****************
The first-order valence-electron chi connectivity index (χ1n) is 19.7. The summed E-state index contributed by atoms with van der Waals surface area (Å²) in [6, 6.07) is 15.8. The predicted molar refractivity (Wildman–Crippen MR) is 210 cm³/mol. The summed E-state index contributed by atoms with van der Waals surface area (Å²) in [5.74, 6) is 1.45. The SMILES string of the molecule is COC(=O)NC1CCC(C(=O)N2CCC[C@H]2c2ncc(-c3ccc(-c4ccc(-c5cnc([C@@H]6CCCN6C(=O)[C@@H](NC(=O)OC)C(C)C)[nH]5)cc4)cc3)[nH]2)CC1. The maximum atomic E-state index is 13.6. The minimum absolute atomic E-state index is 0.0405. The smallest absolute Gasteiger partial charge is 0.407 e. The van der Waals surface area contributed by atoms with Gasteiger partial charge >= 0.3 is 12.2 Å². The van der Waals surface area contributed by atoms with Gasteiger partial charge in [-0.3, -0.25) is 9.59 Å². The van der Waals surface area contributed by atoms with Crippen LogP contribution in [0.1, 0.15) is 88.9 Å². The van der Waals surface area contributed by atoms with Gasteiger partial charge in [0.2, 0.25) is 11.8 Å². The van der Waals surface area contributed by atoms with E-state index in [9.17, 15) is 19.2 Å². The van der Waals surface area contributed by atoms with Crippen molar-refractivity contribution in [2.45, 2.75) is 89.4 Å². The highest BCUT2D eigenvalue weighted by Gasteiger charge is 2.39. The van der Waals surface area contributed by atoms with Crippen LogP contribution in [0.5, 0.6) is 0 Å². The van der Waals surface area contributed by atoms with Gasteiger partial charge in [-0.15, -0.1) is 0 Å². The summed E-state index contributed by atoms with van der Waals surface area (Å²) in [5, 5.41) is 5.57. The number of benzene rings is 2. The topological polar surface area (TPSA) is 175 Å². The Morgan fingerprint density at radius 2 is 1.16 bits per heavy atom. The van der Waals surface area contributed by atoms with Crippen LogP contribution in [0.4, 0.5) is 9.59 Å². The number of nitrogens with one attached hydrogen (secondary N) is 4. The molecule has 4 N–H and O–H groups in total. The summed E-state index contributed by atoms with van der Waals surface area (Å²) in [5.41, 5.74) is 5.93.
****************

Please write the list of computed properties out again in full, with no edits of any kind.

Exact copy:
The first-order valence-electron chi connectivity index (χ1n) is 19.7. The summed E-state index contributed by atoms with van der Waals surface area (Å²) in [6, 6.07) is 15.8. The predicted molar refractivity (Wildman–Crippen MR) is 210 cm³/mol. The summed E-state index contributed by atoms with van der Waals surface area (Å²) in [5.74, 6) is 1.45. The SMILES string of the molecule is COC(=O)NC1CCC(C(=O)N2CCC[C@H]2c2ncc(-c3ccc(-c4ccc(-c5cnc([C@@H]6CCCN6C(=O)[C@@H](NC(=O)OC)C(C)C)[nH]5)cc4)cc3)[nH]2)CC1. The maximum atomic E-state index is 13.6. The minimum absolute atomic E-state index is 0.0405. The smallest absolute Gasteiger partial charge is 0.407 e. The van der Waals surface area contributed by atoms with Gasteiger partial charge >= 0.3 is 12.2 Å². The van der Waals surface area contributed by atoms with Gasteiger partial charge in [-0.3, -0.25) is 9.59 Å². The van der Waals surface area contributed by atoms with Crippen LogP contribution in [0.1, 0.15) is 88.9 Å². The van der Waals surface area contributed by atoms with Gasteiger partial charge in [0.2, 0.25) is 11.8 Å². The van der Waals surface area contributed by atoms with E-state index in [9.17, 15) is 19.2 Å². The van der Waals surface area contributed by atoms with Crippen molar-refractivity contribution in [2.45, 2.75) is 89.4 Å². The highest BCUT2D eigenvalue weighted by Gasteiger charge is 2.39. The van der Waals surface area contributed by atoms with Crippen LogP contribution in [0.5, 0.6) is 0 Å². The van der Waals surface area contributed by atoms with Gasteiger partial charge in [-0.15, -0.1) is 0 Å². The summed E-state index contributed by atoms with van der Waals surface area (Å²) in [5, 5.41) is 5.57. The number of benzene rings is 2. The topological polar surface area (TPSA) is 175 Å². The Morgan fingerprint density at radius 2 is 1.16 bits per heavy atom. The van der Waals surface area contributed by atoms with Crippen LogP contribution in [0.4, 0.5) is 9.59 Å². The number of nitrogens with one attached hydrogen (secondary N) is 4. The molecule has 4 N–H and O–H groups in total. The summed E-state index contributed by atoms with van der Waals surface area (Å²) in [5.41, 5.74) is 5.93.